After getting the electronics to work I realized that the magnet in the north pole wasn't correctly aligned with the angle sensor and made the laser dot deviate +-5° when turning the earth globe.
According to the specification of the AS5600L, the maximum allowed displacement of the rotational axis of the reference magnet from the center of the package is 0.25 mm when using a magnet with a diameter of 6mm. I'm using a magnet with a diameter of 10mm, I think that I shouldn't deviate more than 0.25mm anyway...
My solution was to mount the magnet on a axel and a bearing that is fixed with the sensor
And to make the magnet to rotate with the earth globe a new north pole connection was designed
And here without the earth globe
And after this design change the deviation of the laser dot isn't noticeable at the equator :)
To guide the laser to the correct position I'm using magnetic angle sensors (AS5600L) to feedback the control loops for the motors. For the longitude movement it's easy, just add the magnet on the rotation centre of the laser arm. For the lateral movement it's a little more complicated because the earth globe can freely be rotated around its polar axis...
The solution is to modify the north pole mount and add a magnet that then becomes fixed to the rotation of the earth globe.
The µP will now always know how the earth globe is rotated..
A project like this need a custom PCB that fit space constrains...
The first version of the PCB had all of the necessary components and functions for testing and some function that didn't work...
The first design version of limiting the rotation of the laser arm didn't work as plan and the µP got stuck in reset... The second version was better with the switches in series with the motor and diodes in series with the switches so the motor still can reverse back from the limit switches.
The power feed from the DC-input is routed via the motor case (positive) and through the bearings (negative).
After the bugs and design flaws was sorted out, it was time to design version 2 of the PCB.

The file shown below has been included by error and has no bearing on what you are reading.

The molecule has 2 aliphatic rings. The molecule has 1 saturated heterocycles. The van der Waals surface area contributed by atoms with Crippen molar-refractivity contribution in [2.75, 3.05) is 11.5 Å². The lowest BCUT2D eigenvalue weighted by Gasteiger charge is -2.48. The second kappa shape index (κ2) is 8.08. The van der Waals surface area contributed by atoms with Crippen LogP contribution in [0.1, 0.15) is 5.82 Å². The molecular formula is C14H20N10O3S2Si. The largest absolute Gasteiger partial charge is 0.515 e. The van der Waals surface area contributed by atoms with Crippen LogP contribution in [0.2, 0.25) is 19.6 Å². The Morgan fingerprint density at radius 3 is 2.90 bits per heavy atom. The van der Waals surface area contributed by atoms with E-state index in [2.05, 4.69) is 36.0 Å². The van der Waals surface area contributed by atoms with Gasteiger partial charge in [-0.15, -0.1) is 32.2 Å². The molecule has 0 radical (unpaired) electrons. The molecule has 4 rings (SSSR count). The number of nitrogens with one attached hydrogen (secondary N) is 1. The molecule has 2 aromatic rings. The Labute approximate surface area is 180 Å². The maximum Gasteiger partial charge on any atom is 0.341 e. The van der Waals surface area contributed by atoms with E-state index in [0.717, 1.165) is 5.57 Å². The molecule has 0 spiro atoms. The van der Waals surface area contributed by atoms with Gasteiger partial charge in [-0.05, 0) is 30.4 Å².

The version 2 have integrated limit switches and reverse diodes and a combined connector for both motors for easier cable management. It also have more capacitors for increased stability on the power input, not that I have noticed any problem, but when there is space then it's space for more capacitors....
One other change in version 2 is the dimension of the board, I discovered that the 2mm thick laser cut Plexiglas was to flimsy and needed reinforcing. To save space I decided to integrate the PCB as a structural part of the design.
The major components on the PCB is:
ESP-12F µP module
2 x AP2202-3v3 LDO:s
PCA9633 i2c to 4 PWM outputs
LB1836M dual full bridge low volt motor driver
2 x AS5600L magnetic angular sensors, i2c connected
2 x limit switch
And of course resistors, capacitors, LED, a transistor and connectors
To be able to control the laser dot I need to create a drive mechanic that would fit the lamp hole of a earth globe. My 300mm earth globe have a 38mm hole in the bottom that everything need to fit through.
I started with making a CAD model of what space I had and begun to design the bottom mount that will hold everything inside the globe and also pass the power to electronics.
This is what I come up with, an aluminium part that replaces the lamp mount and have DC-input in the bottom. The centrepin of the DC-input is coupled to the output of the 1000:1 reduced motor, which causes the motor housing to become DC positive. DC negative is passed through the bearings that makes the mechanics to freely rotate without any limitations.
The idea comes from that I'm planing to buy a boat and sail around the world and want to show my family where I'm in an easy and low tech way. I'm planing to go full electric with a lot of technology and safety feature, for example a GPS live tracker.
The earth globe will fetch the position information and display it with a laser dot on the globe.